A quarter of a century after the end of Communism swept away the ideological conflict of the "short 20th century", a new world is once again taking shape, this time in the Middle East. But what does the crisis in the region, and its refugee exodus into Europe, signify for the future of the world? And why has the noble dream of nation-building failed?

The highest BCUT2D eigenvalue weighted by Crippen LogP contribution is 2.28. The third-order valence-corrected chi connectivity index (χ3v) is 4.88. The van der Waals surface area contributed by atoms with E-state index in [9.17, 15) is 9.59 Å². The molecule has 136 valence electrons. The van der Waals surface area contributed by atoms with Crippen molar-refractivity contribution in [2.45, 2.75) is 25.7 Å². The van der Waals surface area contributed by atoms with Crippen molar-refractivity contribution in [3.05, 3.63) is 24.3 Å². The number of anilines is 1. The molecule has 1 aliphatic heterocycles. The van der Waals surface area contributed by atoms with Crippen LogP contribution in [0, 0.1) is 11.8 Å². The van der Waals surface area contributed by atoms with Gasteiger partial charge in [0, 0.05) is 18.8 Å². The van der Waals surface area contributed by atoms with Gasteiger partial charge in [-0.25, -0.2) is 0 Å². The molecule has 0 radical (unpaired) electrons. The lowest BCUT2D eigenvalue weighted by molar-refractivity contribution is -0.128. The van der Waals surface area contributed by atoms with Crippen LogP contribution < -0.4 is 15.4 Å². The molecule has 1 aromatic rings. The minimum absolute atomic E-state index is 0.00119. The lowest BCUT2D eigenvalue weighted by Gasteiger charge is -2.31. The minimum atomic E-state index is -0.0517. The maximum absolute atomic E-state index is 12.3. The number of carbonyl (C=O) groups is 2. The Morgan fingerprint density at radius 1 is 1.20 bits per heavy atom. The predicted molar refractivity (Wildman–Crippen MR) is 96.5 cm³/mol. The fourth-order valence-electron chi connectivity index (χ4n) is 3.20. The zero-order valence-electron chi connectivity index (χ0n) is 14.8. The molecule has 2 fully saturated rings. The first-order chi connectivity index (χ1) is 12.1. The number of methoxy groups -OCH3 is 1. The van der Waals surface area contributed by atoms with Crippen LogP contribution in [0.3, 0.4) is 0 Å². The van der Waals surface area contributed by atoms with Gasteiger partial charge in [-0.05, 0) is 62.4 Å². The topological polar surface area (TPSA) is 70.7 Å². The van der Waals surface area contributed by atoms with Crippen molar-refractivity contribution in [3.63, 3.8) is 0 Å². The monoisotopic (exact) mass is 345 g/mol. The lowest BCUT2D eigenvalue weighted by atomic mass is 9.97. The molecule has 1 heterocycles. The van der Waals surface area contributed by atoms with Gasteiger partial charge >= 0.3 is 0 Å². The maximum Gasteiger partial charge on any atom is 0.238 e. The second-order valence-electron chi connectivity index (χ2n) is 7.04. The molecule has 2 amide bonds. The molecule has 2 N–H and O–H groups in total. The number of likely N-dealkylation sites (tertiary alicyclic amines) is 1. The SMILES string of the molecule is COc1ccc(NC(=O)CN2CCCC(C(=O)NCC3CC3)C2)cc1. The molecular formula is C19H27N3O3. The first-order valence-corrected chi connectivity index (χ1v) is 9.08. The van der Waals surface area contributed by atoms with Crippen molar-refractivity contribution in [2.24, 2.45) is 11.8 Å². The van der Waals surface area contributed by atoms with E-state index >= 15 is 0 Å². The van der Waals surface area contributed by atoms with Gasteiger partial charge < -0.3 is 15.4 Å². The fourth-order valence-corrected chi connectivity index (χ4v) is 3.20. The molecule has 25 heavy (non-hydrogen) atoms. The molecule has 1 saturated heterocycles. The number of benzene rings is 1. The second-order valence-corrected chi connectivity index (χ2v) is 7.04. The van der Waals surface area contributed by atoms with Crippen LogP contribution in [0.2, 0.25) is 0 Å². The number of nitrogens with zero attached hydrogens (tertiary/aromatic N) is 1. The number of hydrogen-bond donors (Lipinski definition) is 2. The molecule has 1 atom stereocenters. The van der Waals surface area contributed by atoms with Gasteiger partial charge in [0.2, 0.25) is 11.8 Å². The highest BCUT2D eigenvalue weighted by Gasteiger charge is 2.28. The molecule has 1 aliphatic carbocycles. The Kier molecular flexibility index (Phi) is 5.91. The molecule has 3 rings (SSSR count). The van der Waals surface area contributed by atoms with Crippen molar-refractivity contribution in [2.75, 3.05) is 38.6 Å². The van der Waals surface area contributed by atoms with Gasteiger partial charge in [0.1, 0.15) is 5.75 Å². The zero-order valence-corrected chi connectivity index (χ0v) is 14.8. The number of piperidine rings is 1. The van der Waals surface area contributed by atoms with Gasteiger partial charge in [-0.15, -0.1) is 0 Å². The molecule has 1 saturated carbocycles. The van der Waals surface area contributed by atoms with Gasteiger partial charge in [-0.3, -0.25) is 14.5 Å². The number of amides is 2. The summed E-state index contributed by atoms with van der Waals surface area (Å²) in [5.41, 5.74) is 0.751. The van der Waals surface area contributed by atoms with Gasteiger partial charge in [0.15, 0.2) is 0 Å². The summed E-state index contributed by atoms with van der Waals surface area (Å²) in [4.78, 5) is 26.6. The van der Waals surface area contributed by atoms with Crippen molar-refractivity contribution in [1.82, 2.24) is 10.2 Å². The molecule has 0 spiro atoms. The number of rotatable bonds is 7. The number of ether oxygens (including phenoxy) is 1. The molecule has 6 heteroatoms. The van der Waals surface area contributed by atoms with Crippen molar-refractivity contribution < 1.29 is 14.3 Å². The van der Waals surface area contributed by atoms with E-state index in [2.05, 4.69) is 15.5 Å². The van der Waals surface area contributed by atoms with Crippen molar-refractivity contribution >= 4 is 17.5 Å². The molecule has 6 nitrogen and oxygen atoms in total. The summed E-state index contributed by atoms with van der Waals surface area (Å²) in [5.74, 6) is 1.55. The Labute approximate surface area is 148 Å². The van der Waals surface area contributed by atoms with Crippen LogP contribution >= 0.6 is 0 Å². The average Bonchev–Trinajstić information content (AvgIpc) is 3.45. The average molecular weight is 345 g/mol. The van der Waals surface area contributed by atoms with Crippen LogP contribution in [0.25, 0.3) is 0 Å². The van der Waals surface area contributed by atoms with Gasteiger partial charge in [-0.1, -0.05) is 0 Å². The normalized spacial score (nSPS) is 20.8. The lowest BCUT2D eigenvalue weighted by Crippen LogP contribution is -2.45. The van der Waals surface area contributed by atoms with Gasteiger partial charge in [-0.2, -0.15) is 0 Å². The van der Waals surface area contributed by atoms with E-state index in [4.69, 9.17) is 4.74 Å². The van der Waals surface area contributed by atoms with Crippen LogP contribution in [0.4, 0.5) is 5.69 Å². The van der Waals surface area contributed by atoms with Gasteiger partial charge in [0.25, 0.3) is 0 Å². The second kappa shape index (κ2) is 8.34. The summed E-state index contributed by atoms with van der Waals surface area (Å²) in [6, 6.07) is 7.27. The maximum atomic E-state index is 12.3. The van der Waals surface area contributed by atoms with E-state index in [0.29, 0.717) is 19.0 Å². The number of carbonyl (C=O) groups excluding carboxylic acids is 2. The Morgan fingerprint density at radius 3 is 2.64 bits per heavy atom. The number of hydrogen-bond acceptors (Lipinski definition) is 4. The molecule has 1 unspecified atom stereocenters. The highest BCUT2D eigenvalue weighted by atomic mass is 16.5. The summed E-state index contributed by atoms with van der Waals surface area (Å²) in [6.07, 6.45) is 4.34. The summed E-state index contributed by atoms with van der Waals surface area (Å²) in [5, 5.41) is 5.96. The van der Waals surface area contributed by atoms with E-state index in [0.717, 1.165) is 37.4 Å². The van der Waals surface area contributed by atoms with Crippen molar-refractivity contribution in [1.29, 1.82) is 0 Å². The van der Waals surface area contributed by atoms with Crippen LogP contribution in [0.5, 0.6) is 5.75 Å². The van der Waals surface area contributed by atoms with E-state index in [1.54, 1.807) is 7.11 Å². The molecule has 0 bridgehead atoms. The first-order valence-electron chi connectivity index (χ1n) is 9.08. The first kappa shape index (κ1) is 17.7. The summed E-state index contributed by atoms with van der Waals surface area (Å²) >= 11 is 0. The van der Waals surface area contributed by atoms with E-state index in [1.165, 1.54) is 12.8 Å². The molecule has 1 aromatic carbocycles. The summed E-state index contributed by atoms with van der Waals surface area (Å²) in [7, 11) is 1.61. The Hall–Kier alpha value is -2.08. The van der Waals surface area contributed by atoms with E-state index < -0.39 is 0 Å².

Focusing mainly on religion, ideology or economics, most analysis ignored one crucial factor: asabiyyah, or group feeling, something outlined six and a half centuries ago by a largely ignored Arab historian called Ibn Khaldun. Ibn Khaldun is largely overlooked in the west, yet, on top of his claim to being one of the greatest historians of all time, can rightfully be viewed as the father of social science and sociology. His book, The Muqaddimah, dealt with a range of subjects from science to economics to the rise and fall of empires, which he attributed to "the asabiyyah cycle" - the evolution of societies from barbarism to civilization to decadence, which he attributed to the strength of "group feeling". Even today asabiyyah is an essential component of human society and development, and is the key to understanding why some states fail and others succeed, why democracy works sometimes but often not, and why the nation-state will remain the foundation of human society. Whatever happens from now on, the outcome of the 21st century will be dependent on asabiyyah, which remains the fundamental reality of human existence.